Tuesday, June 26, 2018

Training Like an Athlete-Part 1: The "Everyday" Athlete

By: Joel Luedke

Defining what an "athlete" is can be tough.  Most peoples initial reaction is what you see in professional and college sports.  They aren't the only ones that train like athletes though.  Whether you are training for something such as a race or another type of competition you also need to look at. your training from the eyes of an athlete.

We are going to highlight a few key areas we think everyone that treats themselves like an athlete should focus to make sure you maximizing your training.

Have a Plan (That Extends Beyond the Week)

This area is huge.  We've talked about it before that when it comes to a workout anyone can make you work hard and potentially make you sore the next day.  This can't and shouldn't be your goal each time you get a workout in, it can actually be very detrimental to your overall progress.

In the basics of setting up your training you have to find balance within the program.  You can (and should) balance your exercises in each workout.  That could take a lot of forms (see below).  In the slightly bigger picture you need to find balance across the entire week of your problem to have everything equal out to keep balanced and increase performance.

Upper Body Push/Pull
Lower Body Push/Pull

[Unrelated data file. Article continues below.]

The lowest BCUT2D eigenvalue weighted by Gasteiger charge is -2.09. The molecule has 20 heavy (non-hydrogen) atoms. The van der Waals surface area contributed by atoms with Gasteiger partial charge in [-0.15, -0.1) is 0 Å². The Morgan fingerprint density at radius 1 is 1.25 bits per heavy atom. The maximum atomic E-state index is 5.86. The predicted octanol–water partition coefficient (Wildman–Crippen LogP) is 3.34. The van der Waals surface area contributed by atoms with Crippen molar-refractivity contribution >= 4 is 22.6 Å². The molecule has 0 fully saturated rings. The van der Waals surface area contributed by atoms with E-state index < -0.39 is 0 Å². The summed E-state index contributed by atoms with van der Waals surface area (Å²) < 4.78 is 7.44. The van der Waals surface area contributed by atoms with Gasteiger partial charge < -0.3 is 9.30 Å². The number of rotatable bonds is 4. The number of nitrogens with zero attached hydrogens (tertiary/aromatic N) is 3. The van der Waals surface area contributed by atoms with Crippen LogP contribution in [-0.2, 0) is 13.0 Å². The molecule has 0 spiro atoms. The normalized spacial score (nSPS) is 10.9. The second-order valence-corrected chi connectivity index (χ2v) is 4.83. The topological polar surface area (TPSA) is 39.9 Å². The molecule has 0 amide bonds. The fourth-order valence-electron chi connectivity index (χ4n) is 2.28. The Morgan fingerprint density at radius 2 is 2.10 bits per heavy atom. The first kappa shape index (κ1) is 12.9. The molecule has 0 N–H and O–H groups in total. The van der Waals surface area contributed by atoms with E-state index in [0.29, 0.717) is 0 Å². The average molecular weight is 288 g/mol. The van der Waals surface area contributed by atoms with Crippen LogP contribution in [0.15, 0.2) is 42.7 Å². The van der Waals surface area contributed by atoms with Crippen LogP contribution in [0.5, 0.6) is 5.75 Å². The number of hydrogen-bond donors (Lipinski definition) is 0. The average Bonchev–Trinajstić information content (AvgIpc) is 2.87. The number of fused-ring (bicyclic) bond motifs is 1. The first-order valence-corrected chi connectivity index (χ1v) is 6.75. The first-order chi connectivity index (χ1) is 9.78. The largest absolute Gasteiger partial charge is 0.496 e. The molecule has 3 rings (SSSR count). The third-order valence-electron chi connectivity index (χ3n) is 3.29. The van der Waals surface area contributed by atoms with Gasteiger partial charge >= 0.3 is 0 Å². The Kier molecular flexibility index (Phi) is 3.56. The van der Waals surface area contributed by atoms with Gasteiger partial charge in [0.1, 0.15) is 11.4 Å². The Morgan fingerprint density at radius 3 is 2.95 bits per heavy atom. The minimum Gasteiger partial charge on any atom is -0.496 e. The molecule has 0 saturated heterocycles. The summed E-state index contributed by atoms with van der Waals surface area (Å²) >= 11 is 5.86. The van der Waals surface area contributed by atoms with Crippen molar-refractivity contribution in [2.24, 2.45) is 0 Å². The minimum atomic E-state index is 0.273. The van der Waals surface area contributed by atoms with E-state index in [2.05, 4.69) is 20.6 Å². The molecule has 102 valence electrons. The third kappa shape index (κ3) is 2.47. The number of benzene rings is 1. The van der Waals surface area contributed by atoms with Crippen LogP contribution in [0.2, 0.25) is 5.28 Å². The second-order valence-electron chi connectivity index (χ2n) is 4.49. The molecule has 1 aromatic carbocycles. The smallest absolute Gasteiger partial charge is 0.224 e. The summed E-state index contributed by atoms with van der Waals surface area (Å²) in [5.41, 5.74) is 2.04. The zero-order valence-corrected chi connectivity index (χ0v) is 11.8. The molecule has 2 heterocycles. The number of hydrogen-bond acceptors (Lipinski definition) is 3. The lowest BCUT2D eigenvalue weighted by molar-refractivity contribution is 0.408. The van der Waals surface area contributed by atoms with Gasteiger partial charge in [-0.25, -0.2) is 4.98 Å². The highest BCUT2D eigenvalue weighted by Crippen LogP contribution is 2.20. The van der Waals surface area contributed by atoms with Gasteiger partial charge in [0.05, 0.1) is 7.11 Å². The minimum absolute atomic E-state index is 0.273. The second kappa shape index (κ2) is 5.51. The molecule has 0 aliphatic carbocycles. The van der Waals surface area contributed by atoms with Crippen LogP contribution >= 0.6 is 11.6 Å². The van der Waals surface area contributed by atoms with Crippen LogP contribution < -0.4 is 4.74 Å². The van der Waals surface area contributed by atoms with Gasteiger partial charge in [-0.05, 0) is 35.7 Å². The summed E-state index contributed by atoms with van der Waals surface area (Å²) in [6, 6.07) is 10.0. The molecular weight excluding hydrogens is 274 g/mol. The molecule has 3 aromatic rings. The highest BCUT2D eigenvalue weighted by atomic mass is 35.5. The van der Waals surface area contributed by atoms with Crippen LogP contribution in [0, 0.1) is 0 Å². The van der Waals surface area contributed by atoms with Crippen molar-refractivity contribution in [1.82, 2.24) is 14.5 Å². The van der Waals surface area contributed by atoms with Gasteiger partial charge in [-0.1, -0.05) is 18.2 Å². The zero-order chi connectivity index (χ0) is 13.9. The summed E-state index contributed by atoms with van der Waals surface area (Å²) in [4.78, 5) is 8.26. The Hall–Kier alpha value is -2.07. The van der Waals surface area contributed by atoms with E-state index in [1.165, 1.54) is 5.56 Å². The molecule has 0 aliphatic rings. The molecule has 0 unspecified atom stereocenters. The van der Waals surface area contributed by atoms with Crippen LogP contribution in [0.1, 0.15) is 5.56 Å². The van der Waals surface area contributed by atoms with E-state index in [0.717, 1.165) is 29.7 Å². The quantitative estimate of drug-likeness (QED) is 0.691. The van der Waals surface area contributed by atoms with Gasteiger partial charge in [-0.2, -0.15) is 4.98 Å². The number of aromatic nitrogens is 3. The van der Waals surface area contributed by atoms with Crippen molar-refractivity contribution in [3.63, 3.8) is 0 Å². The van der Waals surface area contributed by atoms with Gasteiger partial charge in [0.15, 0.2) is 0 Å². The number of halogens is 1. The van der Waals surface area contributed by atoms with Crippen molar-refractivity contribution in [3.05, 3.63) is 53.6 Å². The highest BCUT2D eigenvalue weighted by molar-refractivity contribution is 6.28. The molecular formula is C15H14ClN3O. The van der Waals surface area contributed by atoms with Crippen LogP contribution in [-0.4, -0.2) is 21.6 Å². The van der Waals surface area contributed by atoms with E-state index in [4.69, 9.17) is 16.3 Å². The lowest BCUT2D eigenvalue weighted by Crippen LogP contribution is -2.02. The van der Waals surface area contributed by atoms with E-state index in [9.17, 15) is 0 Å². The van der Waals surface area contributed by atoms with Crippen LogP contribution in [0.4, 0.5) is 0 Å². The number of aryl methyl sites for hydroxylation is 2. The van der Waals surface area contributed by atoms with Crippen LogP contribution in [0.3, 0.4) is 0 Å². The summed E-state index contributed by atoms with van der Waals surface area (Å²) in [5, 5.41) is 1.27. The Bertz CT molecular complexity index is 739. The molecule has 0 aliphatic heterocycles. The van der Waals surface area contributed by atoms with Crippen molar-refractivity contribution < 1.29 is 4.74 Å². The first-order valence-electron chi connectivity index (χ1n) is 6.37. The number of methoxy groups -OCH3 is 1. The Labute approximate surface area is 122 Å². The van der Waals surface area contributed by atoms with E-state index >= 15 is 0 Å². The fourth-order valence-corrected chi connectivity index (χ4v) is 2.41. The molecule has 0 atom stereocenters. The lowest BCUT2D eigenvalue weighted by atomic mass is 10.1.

As you get your work in order you'll extend that within your 'block'.  This typically consists of 3-4 weeks and then there and adjust or a progression in what your workouts consist of to proceed in your training.  This plan needs to be looked at from an annual basis and looking at your biggest events and making sure your training sets you up to be at peak form during those events.

Don't Forget the Conditioning
The conditioning piece is often missing in the phrase 'strength and conditioning'.  This piece of your training can vary substantially.  If you are training for a race of some sort your conditioning could be the bulk of your training and you'll have to work your strength training in with it.

If you are a strength/court/field athlete you will need to build your conditioning into your offseason or out of competition time of the year.  This can take many forms such as working on technique of speed, building aerobic capacity and on sport specific drills.  This area can't be overlooked and can be extremely beneficial to add outside of your sport specific practice and training.

The Other 22 Hours of the Day
Training typically occurs for only 1-2 hours a day and that is where you make your training adaptations and continue to build your body.  While that time is extremely important, how you treat your body and what you do in the other 22-ish hours of the day are extremely important.  Nutrition is going to make or break your training.  That includes not just putting in good calories but also putting in enough calories is extremely important.

The other major area is sleep.  You NEED it.  It is really hard to recovery without getting enough sleep.  It is hard to run on 6 hours or less and still perform at the highest level in your training.  Get Sleep!

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